Homeopathy, supported by specialist stores, mainstream pharmacies, and high-profile figures as Prince Charles and Paul McCartney, is big business.
It is an alternative or ‘complementary’ therapy, and treatments are described as ‘holistic’, claiming to treat ‘mind, body and soul’.
Homeopathic remedies are dilutions of active ingredients in water or alcohol, which will cure symptoms without a prescription.
The dilution is also necessary because at normal dosage, the ingredients, such as arsenic, would often be highly poisonous. A common dilution is comparable to one drop in more than the total number of atoms in the universe.
The dilution is said to be key to the treatment, but a ratio like this sounds like quackery to a me; just a cheap way to make safe treatments that, like the Bach Rescue Remedy ‘flower essence’ (£7 for 20ml), can be sold to a large market at inflated prices.
Supporters of homeopathy like to think that it is anti-capitalist, but consider that Holland & Barrett, which carries such products, is in the top 20 pharmaceutical firms in the US.
Homeopathy has been funded by the NHS since its establishment . Clinical trials by the NHS Centre for Reviews and Disseminations, however, have shown that it only functions because of a placebo effect.
It is also possible that, having taken a homeopathic treatment, one may over time gradually begin to feel better, just as if one had done nothing.
Advocates have argued that it is difficult to test clinically, due to the personalised nature of each diagnosis and prescription. This just sounds like an excuse to avoid the truth that homeopathy is virtually always found to be scientifically defunct.
Michael Baum, Emeritus Professor of Surgery at UCL, recently described homeopathy as ‘a cruel deception’, and encouraged hospital trusts to cancel their contracts for homeopathic services.
A fifth have cut funding for homeopathy in the last two years, and the five dedicated homeopathic hospitals in the UK are now in crisis.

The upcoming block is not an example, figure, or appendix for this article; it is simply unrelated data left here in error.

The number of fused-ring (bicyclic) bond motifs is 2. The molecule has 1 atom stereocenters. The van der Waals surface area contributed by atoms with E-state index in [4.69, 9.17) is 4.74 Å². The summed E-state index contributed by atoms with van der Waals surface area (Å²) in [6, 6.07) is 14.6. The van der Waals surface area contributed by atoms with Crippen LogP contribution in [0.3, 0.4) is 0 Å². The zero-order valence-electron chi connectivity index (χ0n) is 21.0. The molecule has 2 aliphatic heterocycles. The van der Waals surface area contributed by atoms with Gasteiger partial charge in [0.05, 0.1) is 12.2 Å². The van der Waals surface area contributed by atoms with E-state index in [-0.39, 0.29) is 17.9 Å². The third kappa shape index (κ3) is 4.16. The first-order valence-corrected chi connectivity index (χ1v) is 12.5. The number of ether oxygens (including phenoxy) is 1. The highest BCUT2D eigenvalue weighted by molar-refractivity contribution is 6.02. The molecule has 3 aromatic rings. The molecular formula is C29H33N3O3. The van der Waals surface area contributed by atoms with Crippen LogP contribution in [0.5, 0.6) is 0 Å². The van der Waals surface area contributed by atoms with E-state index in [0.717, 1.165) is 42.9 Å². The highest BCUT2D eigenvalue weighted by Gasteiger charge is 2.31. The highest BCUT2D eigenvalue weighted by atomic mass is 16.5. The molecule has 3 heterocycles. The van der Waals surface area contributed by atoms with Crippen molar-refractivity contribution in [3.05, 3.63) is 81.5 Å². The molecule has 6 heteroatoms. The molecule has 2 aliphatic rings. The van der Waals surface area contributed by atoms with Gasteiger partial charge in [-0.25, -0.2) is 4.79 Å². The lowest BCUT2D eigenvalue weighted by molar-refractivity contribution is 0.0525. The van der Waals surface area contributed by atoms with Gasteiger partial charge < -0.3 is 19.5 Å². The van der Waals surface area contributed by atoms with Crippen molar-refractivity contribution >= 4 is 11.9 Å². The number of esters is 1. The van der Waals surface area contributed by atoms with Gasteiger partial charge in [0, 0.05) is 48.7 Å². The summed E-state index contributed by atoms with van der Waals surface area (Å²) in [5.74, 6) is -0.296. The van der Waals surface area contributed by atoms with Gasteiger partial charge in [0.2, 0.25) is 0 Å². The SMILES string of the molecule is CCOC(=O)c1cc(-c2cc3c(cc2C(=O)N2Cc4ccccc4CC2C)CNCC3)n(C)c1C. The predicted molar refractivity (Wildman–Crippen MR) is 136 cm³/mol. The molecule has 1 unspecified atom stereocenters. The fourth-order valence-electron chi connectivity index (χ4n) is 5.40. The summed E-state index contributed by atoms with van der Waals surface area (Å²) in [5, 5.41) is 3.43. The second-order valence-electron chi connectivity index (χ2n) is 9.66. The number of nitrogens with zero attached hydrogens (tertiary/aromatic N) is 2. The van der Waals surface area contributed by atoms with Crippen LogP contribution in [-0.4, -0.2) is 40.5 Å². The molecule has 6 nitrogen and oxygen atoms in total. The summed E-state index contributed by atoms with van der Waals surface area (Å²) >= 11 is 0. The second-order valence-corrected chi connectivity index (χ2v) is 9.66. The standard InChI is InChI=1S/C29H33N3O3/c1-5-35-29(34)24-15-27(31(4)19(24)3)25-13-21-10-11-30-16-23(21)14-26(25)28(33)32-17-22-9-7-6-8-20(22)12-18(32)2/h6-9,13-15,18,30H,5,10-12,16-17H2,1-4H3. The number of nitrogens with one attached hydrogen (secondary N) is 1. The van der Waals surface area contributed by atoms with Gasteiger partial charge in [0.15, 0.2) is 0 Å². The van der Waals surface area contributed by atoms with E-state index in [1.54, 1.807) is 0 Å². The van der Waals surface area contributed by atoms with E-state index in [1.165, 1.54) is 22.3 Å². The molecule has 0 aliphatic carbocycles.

Of course, it is a concern that without these services, patients may instead visit unqualified ‘back-street quacks’ who may rip their patients off, or even harm them.
The NHS’ current financial quagmire (it overspent by about £547 million in 2005-6), however, means that it has to cut back somewhere.
There is already controversy over its reluctance to fund potentially cancer-treating drugs such as Herceptin or to increase funding of IVF. So would it really be right for it to prioritise an unproven practice over these vital services?
I am concerned, though, that homeopathy may actually be harmful. It encourages people to self-medicate instead of addressing the underlying cause of the problem.
Some homeopaths have encouraged parents to boycott the MMR vaccine, warning that it may cause autism in their children, but this unsubstantiated link has meant many children have gone unvaccinated.
Some have claimed that homeopathy has an essential role in understanding that the same illness in different people may require different treatments – and some have claimed that practitioners of conventional medicine are staid and old-fashioned.
I agree that we need continual re-evaluation of the way medicine is practised, but conventional medicine is already self-critical.
All clinical trials must be registered before they begin, in order to ensure that unfavourable results cannot simply be hidden. It is honest.
Rarely do homeopaths admit the number of trials that have found that homeopathy has no effect.
I urge you: stop wasting your money on pointless potions, and spend it on something nice like a box of chocolates instead. It’ll do you a lot more good.